Great War Theatre

Examiner of Plays' Summary:

The persons who are 'dressed up and then have 'nowhere to go’ are the wife and child of a cockney costermonger, who has left them to 'carry on' bravely while he is at the front, and who, after two years absence, is now expected home on short leave. Their happy anticipation while they attire themselves in all their coster glory for his welcome on his return are dashed to the ground when, in his place, there arrives a telegram announcing that his leave has been stopped, or rather has been given up by him in favour of a comrade who is anxious to get back to Blighty to see a dying mother. Wholesome study of cockney character alike in sentiment and humour. Recommended for license. Ernest. A. Bendall

Licensed On: 19 Jul 1917

License Number: 1067



British Library Reference: LCP1917/15

British Library Classmark: Add MS 66170 R


23 Jul 1917 New Theatre, NorthamptonProfessional Licensed Performance
13 Aug 1917 Hippodrome, PoplarProfessional
10 Sep 1917 Pavilion Theatre, GlasgowProfessional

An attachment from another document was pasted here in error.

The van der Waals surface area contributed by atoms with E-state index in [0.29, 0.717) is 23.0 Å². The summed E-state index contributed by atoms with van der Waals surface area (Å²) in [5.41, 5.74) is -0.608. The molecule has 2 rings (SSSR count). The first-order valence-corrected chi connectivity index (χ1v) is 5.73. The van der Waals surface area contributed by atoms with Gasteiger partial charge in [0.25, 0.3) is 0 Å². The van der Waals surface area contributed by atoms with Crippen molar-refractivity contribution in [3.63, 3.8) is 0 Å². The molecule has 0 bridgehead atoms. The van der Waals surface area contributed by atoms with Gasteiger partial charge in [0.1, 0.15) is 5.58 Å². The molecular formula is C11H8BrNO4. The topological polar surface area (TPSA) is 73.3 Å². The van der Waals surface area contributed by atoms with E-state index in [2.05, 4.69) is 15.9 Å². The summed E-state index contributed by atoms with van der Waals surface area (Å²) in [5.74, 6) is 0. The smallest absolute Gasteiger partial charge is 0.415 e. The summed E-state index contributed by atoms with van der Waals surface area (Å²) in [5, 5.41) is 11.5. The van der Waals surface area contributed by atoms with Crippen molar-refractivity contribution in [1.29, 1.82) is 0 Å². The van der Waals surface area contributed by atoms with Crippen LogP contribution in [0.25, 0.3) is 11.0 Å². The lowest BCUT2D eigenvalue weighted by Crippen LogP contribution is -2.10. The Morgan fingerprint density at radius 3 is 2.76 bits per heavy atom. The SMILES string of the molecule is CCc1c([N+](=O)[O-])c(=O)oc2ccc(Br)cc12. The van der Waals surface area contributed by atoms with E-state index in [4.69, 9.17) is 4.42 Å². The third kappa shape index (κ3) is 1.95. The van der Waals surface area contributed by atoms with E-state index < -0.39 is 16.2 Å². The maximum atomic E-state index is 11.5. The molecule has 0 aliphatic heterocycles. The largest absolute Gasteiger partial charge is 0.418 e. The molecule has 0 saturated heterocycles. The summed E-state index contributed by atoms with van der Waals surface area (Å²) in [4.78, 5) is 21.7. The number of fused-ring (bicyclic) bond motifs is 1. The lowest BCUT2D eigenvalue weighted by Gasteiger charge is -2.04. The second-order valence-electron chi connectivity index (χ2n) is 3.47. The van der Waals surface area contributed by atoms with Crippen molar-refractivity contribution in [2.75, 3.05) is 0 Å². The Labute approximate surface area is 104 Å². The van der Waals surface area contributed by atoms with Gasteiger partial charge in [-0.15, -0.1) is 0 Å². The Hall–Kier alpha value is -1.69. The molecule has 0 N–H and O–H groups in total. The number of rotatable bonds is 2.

Read Narrative
The performance ran here for one week. A review in the 'Daily Record and Mail' on 11 September 1917 noted that this was 'the farcical comedy sketch which took London by storm, and if the reception given last night means anything, Glasgow will follow the lead. 'All Dressed Up' is a scream.'
17 Sep 1917 Collins' Music Hall, LondonProfessional
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A review of this run notes that the piece has "been winning golden opinions at various London and provincial halls, [and] has the merit of being a particularly bright and amusing entertainment" (The Stage, 20 September 1917)
24 Sep 1917 Empire Theatre, EdmontonProfessional
22 Oct 1917 Palace, HammersmithProfessional
Read Narrative
A review in 'The Stage' commented that "All Dressed Up" evidently thoroughly enjoyed. In addition to its humorous qualities, it has just the right amount of sentiment to make it effective. The reading by Sally of the letter received from her husband in the trenches is very effective, Jenny Lynn striking a particularly sympathetic note." (The Stage, 25 Oct 1917).